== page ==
“If you knew the world was ending and you could save it by pressing a button, would you?”
That’s the hot topic Henry Denton, a teenager with a vocabulary like a token John Green character, has to make a decision about in the audiobook version of Shaun David Hutchinson’s We Are the Ants. Henry, a high school student in Calypso, Florida, has a lot on his plate—his dad ran out on the family when he was young, his brother is a college dropout who couldn’t care less about Henry, his grandmother has Alzheimer’s, his bully at school torments him one minute and makes out with him in the bathroom the next, and to top it all off, his boyfriend, Jesse, recently committed suicide.
So when aliens—referred to by Henry as “sluggers”—continually abduct Henry and eventually give him the choice of saving the world by pushing a big red button or letting it be destroyed on January 29, 2016, it’s understandable that he’s got some hesitations about letting the world keep on keeping on.
I was so intrigued by the plot of this book, and the glowing reviews on Goodreads just made me even more excited to start listening. With such a rad premise brimming with so much potential, I’m so bummed that I didn’t enjoy it more.
Henry’s got a lot of stuff going on in his life that he has to deal with, and it’s natural for him to be depressed and angry and apathetic about the world, but as a character, he was just so damn boring. He spent so much time in a haze, and I found my mind wandering and eyes rolling more often than not at his inner monologue as the book went on. I wanted to learn more about the other characters around him—his former best friend Audrey, his brother Charlie and his girlfriend Zooey, his sweet, well-meaning grandmother, or even the sluggers, which are painfully underutilized in the story, which is ultimately more romance and drama than sci-fi—but because Henry was so dismissive of nearly everyone in his life so often, there wasn’t much of a chance to learn more about them.
The only person that Henry seems to let in, even though it takes a while, is the new boy from Colorado, Diego Vega. Diego’s got a mysterious past, and meeting him is the first thing that triggers the thought in Henry that maybe he should forget his initial plan of letting the world be destroyed. Maybe.
Don’t get me wrong—there were some things that I enjoyed in We Are the Ants. The representation is great, especially since Diego is openly bisexual, and several of the characters have interesting backstories that I wish we could’ve learned more about. My favorite parts of the story, though, came in the small chapters interspersed between the actual story, where Hutchinson offers different examples of how the world could potentially end. Each one was weird and unique and interesting, and I found myself waiting for the next one while slogging through different parts of the main plot.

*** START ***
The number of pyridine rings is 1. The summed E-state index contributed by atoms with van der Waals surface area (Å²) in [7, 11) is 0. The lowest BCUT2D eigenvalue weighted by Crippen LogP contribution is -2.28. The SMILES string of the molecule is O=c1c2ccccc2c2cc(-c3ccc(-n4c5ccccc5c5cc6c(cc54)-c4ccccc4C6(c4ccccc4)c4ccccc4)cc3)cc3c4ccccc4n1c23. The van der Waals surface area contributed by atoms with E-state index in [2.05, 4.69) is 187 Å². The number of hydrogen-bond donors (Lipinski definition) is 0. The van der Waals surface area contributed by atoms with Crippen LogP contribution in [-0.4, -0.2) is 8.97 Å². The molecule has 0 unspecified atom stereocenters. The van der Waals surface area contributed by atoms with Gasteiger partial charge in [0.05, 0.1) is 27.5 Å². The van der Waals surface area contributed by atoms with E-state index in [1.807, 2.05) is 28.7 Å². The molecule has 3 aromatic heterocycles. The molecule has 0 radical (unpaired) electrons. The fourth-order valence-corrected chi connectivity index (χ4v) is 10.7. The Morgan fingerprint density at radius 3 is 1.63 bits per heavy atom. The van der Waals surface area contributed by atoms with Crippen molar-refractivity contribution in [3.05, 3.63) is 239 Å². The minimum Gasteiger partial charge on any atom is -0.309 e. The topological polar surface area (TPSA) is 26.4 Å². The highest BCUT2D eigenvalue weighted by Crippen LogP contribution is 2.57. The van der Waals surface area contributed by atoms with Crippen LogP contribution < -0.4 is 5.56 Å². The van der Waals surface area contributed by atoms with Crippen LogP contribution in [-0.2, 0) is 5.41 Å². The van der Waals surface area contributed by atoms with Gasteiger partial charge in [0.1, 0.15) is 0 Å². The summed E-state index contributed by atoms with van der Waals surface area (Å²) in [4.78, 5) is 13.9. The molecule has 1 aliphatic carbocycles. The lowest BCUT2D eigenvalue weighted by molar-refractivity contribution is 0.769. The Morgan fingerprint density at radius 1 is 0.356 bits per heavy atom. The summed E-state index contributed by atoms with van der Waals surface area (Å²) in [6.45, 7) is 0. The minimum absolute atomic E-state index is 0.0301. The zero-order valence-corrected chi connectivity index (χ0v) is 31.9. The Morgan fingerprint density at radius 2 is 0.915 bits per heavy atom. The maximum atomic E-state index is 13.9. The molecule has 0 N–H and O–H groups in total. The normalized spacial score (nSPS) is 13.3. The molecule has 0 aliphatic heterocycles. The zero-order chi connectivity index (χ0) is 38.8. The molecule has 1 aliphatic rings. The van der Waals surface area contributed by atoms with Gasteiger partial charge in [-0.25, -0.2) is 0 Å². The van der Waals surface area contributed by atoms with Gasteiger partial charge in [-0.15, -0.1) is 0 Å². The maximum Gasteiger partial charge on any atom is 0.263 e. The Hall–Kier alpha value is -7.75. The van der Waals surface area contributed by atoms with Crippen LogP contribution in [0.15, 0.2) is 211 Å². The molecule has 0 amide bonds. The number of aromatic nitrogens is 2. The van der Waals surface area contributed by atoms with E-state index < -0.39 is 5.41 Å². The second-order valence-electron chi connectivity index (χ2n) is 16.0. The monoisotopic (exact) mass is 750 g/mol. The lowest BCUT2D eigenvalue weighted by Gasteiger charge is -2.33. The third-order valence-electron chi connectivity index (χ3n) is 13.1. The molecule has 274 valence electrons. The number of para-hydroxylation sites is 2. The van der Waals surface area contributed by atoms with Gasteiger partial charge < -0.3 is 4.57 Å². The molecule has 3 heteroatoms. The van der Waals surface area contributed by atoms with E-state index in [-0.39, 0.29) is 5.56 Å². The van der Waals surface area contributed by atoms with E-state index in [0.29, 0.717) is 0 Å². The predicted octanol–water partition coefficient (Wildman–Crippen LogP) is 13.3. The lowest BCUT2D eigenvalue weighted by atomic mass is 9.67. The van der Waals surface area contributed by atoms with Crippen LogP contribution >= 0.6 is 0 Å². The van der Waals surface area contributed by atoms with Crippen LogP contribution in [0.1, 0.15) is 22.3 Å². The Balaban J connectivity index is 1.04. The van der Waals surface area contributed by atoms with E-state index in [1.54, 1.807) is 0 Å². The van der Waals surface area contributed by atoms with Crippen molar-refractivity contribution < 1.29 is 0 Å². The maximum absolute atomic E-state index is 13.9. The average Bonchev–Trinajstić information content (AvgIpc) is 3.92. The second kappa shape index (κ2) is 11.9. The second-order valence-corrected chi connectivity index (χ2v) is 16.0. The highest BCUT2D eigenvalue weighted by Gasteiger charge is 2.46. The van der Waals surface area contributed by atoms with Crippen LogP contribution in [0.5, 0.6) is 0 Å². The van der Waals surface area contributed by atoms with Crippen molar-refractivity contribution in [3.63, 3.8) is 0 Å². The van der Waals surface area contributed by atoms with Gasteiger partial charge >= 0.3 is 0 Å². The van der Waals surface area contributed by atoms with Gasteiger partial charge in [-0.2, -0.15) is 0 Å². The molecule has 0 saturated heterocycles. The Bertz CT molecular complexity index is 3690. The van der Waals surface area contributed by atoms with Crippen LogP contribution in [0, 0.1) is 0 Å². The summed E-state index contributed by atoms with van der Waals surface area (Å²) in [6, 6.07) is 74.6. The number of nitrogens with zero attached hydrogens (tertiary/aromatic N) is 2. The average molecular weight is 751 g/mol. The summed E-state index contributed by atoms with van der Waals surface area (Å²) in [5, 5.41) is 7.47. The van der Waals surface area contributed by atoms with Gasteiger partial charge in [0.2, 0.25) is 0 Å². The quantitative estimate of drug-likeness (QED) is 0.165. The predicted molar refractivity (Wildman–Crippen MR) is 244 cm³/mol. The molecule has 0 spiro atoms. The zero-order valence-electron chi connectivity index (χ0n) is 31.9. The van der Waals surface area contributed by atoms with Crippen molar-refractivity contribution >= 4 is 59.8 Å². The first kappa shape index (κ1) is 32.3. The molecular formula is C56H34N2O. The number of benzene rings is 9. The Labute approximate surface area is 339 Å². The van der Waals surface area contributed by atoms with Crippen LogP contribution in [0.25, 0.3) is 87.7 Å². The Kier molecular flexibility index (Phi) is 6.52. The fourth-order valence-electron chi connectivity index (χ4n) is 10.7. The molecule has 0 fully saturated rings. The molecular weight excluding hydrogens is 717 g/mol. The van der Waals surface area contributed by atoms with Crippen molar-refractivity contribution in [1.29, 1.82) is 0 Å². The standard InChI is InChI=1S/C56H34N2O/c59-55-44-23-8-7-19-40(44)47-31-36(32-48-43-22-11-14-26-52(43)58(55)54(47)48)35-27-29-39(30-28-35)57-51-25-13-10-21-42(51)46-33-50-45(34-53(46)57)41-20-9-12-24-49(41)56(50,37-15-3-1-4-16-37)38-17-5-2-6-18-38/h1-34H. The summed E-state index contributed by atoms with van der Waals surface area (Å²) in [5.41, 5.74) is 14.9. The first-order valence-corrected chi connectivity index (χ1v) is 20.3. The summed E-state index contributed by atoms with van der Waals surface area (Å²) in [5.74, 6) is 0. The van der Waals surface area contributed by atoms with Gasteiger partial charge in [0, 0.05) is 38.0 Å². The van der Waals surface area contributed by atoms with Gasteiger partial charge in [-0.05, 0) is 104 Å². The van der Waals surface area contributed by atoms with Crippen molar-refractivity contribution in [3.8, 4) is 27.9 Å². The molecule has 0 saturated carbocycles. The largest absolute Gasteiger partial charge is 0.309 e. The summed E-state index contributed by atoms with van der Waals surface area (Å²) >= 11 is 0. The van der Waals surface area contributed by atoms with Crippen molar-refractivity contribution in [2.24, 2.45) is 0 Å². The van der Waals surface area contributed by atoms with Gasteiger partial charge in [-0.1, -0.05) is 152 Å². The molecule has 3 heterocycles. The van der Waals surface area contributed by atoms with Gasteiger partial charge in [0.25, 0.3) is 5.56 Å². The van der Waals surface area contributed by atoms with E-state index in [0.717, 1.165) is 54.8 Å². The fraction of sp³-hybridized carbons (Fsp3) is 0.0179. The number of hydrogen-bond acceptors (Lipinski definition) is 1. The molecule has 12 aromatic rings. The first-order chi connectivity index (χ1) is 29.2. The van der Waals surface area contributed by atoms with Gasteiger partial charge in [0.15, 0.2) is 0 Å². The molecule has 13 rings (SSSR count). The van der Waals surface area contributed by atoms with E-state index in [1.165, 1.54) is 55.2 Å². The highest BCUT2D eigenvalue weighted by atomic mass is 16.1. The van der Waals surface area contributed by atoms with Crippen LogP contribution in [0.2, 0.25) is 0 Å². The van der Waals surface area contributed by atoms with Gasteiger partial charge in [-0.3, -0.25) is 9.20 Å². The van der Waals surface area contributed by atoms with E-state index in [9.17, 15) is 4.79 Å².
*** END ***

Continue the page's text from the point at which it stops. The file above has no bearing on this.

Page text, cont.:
On a completely off-topic note, I’m not sure how intentional it was, but it was great marketing to have the book be released on January 19, 2016. I’m sure anyone reading it between then and the supposed end-of-the-world date the sluggers set would have gotten an added sense that the story was going on around them, right that very moment.
Scanning through We Are the Ants’ Goodreads reviews (it’s got a 4.26 out of 5 rating there, with over 1,000 reviews), I began to wonder if I was missing something. Maybe I should go back and actually read the book instead of listen to the audio version, but I’m not sure that it’d make much difference. As much as I want it to be, I don’t think this book was for me.
The audiobook’s narrator, Gibson Frazier, didn’t do much for me, either. There are some narrators who perform the book, who use their voices to add dramatic tension and humor when necessary, but Frazier just sort of…read it. He changed his voice every so often, but I wasn’t especially impressed with it.
All in all, I think We Are the Ants would be a great read for high schoolers and fans of John Green’s books. It’s definitely not a feel-good summer read, though—the trigger warnings include abuse, harassment, assault, miscarriages, and suicide.
Story: 2.5 out of 5 stars
Narration: 2 out of 5 stars
Overall: 2 out of 5 stars
Allison Racicot is the Audiobook Reviewer at Girls in Capes. She spends too much time listening to podcasts and getting overly attached to fictional characters. Follow her on Twitter @allisonracicot.